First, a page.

(The Hill) — Former President Barack Obama on Thursday said he still holds regrets for failing to see the rampant spread of disinformation within the U.S. while he was president, particularly around the 2016 election.
In a speech at Stanford University on the dangers of disinformation, Obama touched on the 2016 election, which U.S. intelligence has long confirmed Russia meddled in.
The former president said no one in his administration was surprised Russia had spread disinformation across social media platforms in an effort to sway the U.S. election, but he regretted not fully understanding how vulnerable America had become to such content.
“What does still nag at me though was my failure to fully appreciate at the time just how susceptible we had become to lies and conspiracy theories, despite having spent years being a target of disinformation myself,” Obama said, seeming to reference the racist and unfounded conspiracy theory that he was not born in the United States.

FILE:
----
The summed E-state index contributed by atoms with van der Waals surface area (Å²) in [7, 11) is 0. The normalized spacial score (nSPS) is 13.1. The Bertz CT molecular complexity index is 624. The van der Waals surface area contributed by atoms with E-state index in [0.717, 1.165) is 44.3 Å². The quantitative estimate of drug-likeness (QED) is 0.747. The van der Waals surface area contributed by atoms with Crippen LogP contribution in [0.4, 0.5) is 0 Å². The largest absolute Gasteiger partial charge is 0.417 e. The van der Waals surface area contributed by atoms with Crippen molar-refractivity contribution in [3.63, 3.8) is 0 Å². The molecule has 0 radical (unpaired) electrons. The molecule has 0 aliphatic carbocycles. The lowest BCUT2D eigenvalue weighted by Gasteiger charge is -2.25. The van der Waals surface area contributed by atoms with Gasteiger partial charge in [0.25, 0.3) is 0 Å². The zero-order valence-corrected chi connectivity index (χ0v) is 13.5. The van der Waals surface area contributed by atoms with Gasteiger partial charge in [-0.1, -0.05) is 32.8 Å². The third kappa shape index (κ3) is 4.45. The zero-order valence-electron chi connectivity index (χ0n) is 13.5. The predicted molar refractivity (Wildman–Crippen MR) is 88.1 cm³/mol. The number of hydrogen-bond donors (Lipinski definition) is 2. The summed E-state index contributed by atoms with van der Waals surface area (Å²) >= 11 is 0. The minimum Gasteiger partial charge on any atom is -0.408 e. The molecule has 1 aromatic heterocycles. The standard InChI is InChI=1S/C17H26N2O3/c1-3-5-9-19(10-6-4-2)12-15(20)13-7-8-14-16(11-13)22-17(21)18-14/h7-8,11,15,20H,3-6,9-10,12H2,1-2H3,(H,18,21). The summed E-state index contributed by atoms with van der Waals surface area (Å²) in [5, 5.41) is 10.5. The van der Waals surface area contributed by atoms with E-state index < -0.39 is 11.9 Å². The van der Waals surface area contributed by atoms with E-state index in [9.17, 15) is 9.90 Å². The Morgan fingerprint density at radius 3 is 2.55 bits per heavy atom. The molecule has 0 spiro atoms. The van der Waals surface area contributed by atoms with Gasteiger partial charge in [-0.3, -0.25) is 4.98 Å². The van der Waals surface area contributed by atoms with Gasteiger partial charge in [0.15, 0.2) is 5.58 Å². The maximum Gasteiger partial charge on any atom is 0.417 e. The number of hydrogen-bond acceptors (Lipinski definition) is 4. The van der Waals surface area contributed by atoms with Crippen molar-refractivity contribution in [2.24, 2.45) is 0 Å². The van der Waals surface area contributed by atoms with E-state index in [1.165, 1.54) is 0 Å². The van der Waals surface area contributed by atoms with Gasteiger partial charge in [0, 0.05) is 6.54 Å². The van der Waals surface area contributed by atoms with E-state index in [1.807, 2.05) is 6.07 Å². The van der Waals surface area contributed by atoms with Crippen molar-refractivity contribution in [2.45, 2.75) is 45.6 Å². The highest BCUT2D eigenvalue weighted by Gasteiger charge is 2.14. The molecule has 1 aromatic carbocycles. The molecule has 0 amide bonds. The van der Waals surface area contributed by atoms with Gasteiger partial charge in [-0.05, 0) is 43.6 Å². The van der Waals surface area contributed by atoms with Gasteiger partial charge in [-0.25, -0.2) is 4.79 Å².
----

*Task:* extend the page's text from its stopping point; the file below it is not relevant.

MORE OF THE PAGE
In the speech, Obama expressed his fears about disinformation in the digital age and the new information ecosystem, warning it was imperiling democracy.
He took a dig at Russian President Vladimir Putin and Steve Bannon, who served as a strategist for former President Donald Trump, for amplifying disinformation, saying people like them “understand it’s not necessary for people to believe this information in order to weaken democratic institutions.”
“You just have to flood a country’s public square with enough raw sewage. You just have to raise enough questions, spread enough dirt, plant enough conspiracy theorizing, that citizens no longer know what to believe,” Obama said.
In the lead-up to the 2016 election, Russian actors used social media platforms such as Facebook to spread false or misleading information online, among other efforts to interfere.
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Obama also pointed out that disinformation was developing in other advanced and insidious ways, citing fake information in the COVID-19 pandemic and in the 2020 election, which Trump and his supporters falsely claim was stolen, as examples.
Obama said the seeds for the spread of disinformation existed before Russian meddling in the 2016 election.
“Putin didn’t do that. He didn’t have to,” Obama said. “We did it to ourselves.”